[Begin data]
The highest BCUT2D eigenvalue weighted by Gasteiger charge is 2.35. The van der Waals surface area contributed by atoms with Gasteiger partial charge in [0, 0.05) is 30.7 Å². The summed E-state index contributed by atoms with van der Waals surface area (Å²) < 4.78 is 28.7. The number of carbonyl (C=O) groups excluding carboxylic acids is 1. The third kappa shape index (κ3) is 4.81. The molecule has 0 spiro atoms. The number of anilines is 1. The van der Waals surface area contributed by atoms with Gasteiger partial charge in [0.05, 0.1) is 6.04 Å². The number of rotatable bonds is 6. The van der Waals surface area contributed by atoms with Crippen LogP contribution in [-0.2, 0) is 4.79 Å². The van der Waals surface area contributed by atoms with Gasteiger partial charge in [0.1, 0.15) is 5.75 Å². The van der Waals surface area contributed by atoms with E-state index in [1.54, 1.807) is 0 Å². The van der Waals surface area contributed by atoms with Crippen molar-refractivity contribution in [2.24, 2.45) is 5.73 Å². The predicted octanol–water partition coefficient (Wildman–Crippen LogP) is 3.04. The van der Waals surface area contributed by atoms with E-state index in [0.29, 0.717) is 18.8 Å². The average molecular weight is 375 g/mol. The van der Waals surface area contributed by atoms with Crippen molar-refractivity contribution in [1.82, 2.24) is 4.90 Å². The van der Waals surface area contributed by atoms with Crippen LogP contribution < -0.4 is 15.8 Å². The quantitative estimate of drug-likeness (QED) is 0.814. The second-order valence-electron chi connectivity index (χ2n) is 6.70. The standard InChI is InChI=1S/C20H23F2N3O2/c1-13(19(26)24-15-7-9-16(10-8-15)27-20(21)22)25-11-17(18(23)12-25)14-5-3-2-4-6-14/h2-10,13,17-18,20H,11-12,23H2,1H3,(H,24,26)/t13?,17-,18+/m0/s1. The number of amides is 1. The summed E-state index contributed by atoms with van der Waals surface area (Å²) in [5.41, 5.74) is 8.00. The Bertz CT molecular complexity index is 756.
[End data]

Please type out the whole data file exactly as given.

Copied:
The highest BCUT2D eigenvalue weighted by Gasteiger charge is 2.35. The van der Waals surface area contributed by atoms with Gasteiger partial charge in [0, 0.05) is 30.7 Å². The summed E-state index contributed by atoms with van der Waals surface area (Å²) < 4.78 is 28.7. The number of carbonyl (C=O) groups excluding carboxylic acids is 1. The third kappa shape index (κ3) is 4.81. The molecule has 0 spiro atoms. The number of anilines is 1. The van der Waals surface area contributed by atoms with Gasteiger partial charge in [0.05, 0.1) is 6.04 Å². The number of rotatable bonds is 6. The van der Waals surface area contributed by atoms with Crippen LogP contribution in [-0.2, 0) is 4.79 Å². The van der Waals surface area contributed by atoms with Gasteiger partial charge in [0.1, 0.15) is 5.75 Å². The van der Waals surface area contributed by atoms with E-state index in [1.54, 1.807) is 0 Å². The van der Waals surface area contributed by atoms with Crippen molar-refractivity contribution in [2.24, 2.45) is 5.73 Å². The predicted octanol–water partition coefficient (Wildman–Crippen LogP) is 3.04. The van der Waals surface area contributed by atoms with E-state index in [0.29, 0.717) is 18.8 Å². The average molecular weight is 375 g/mol. The van der Waals surface area contributed by atoms with Crippen molar-refractivity contribution in [1.82, 2.24) is 4.90 Å². The van der Waals surface area contributed by atoms with Crippen LogP contribution < -0.4 is 15.8 Å². The quantitative estimate of drug-likeness (QED) is 0.814. The second-order valence-electron chi connectivity index (χ2n) is 6.70. The standard InChI is InChI=1S/C20H23F2N3O2/c1-13(19(26)24-15-7-9-16(10-8-15)27-20(21)22)25-11-17(18(23)12-25)14-5-3-2-4-6-14/h2-10,13,17-18,20H,11-12,23H2,1H3,(H,24,26)/t13?,17-,18+/m0/s1. The number of amides is 1. The summed E-state index contributed by atoms with van der Waals surface area (Å²) in [5.41, 5.74) is 8.00. The Bertz CT molecular complexity index is 756.